Telcos cash in on adjacent markets
Communications services providers (CSPs) across the globe are cashing in on adjacent market opportunities.
So said Vernon Thaver, executive partner for executive programmes of service delivery at Gartner, speaking yesterday at the Southern Africa Telecommunication Networks and Applications Conference (SATNAC) in Hermanus, Western Cape.
The goal behind expanding into an adjacent market is to leverage a business's existing capabilities and apply them to a distinctly new market.
According to Thaver, CSPs are delving into the adjacent markets because legacy services like voice (fixed and mobile) are experiencing a decline in most markets.
He pointed out that in a recent Gartner study, the market analyst firm discovered that 31% of leading CSPs achieved 21.7% of total revenue in adjacent markets. However, nearly 70% of total revenues are still tied to legacy access services.
According to Gartner, digital media and IT services are the biggest contributors of adjacent market revenue.
Thaver noted that adjacent market revenue, though on 21.7% of total revenue, was responsible for more than half of the total growth contribution (52.7%).
He added that rich media still leads consumer services for CSPs, noting that some of the recent announcements include video content reselling and channel partnerships. He pointed out that in August 2017, CBS partnered with AT&T and did the same with Verizon in March 2017.
CSPs across the globe are also offering branded content offerings; for example, Orange Content launched in July 2017, while Telefonica's Pigram launched in November last year.
The other strategy is rolling out branded content offerings outside of pay-TV content; for instance, Verizon forming Oath in June 2017, while SKT's 360-degree Live virtual reality offering launched in February that year. Deutsche Telekom's Magenta virtual reality app also launched in November 2017.
In regards to digital media services, Thaver said the largest nine global players are able to make major investments and, thus, gain large revenue.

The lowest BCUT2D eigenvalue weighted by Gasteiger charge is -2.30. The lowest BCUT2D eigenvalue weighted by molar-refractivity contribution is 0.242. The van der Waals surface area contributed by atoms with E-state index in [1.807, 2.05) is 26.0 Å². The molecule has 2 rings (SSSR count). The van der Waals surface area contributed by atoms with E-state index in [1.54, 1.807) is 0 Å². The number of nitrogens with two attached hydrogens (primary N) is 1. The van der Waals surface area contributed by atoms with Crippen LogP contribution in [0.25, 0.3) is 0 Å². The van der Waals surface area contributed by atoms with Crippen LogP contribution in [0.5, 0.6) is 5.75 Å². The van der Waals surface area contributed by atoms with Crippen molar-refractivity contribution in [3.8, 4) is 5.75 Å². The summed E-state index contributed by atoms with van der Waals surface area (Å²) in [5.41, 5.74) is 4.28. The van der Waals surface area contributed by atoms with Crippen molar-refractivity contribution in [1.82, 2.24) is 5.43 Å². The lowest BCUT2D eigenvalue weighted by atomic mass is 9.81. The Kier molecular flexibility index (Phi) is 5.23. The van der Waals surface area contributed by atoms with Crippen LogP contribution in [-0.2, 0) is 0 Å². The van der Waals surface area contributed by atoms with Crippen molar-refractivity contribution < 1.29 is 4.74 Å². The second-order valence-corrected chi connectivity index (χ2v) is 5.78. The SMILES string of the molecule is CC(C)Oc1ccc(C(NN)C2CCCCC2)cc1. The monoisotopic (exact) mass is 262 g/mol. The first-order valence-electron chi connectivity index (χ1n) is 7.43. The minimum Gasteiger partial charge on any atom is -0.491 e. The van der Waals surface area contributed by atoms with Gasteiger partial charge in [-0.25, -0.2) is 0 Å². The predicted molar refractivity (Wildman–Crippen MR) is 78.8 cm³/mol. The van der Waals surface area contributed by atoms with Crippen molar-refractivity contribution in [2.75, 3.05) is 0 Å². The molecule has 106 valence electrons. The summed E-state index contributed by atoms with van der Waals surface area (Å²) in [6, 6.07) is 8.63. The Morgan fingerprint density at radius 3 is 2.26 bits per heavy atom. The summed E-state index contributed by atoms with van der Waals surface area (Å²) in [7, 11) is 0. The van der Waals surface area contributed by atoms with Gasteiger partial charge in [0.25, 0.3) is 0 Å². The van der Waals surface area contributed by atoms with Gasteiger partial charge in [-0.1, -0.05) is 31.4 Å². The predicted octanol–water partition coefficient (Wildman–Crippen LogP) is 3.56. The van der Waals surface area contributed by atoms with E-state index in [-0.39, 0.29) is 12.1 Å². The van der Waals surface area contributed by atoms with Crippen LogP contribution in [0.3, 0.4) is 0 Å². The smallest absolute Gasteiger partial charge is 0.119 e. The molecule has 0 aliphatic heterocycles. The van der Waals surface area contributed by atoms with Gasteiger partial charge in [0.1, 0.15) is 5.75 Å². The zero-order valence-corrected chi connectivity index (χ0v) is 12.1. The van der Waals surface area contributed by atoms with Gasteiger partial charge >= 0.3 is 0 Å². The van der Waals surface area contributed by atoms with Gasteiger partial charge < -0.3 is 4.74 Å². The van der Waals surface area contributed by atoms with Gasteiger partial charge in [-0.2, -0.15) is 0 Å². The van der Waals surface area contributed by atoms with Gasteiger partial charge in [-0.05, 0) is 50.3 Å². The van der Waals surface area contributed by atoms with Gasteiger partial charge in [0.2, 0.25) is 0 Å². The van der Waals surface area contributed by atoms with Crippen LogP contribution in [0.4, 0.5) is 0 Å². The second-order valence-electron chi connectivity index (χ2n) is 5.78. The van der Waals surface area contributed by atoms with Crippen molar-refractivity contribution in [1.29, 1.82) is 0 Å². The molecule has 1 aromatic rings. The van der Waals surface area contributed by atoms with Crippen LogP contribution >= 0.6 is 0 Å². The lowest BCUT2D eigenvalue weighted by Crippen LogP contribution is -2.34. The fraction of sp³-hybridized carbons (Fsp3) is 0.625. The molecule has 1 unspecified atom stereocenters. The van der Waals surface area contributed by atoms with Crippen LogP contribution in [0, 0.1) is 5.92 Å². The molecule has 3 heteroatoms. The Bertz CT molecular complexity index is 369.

He urged CSPs to leverage connectivity services as an entry point into the Internet of things (IOT) space and pursue more opportunities.
"By 2022, IOT connections will exceed mobile phone connections but connectivity will only be a small component of total revenue. Revenue opportunities lie in professional IOT services such as consulting, implementation and operations services."
He added that CSPs must pursue IT services to capture digital transformation opportunities in the enterprise segment.
However, he pointed out that many organisations are pursuing digital transformation services such as bimodal IT and adaptive sourcing but CIOs are being faced with challenges like cost pressures, finding good partners as well as skills shortages.
"Choosing the right implementation model (knowing when to build, buy or partner) is crucial to success in digital services. Partnerships are currently CSPs' preferred implementation model with about 50% of digital services being implemented this way.
"Acquisitions account for merely 5% of CSPs' digital portfolios as they are expensive and risky. Eight CSPs analysed launched several initiatives that leverage the platform business model particularly in cloud computing, big data, machine-to-machine/IOT and consumer digital services."
Thaver believes CSPs must employ new business models to monetise digital services. He suggested three go-to-market strategies.
"Producers of value can go to market to the end-user. For example, an ISV [independent software vendor] develops a solution and sells it to an enterprise. The ISV owns the end-user relationship. Producers of value can go to market through a third-party. For example, an app developer works with a systems integrator (SI) to take the solution to the market. The SI owns the end-user relationship."
The third strategy is producers of value can go to market via the platform owner (the CSP); for example, an app developer works with the CSP to take the solution to the market and, in that scenario, the CSP owns the relationship with the end user.
He pointed out that CSPs are paying a heavy price because of lack of innovation. "At present, there is greater emphasis on innovations that have a closer fit with the CSP's core business and network assets."
Thus, he said, new governance and processes are required. "CSPs usually establish separate business units with their own metrics and KPIs. A rich innovation pipeline is vital since success rates for innovation initiatives are typically 5%."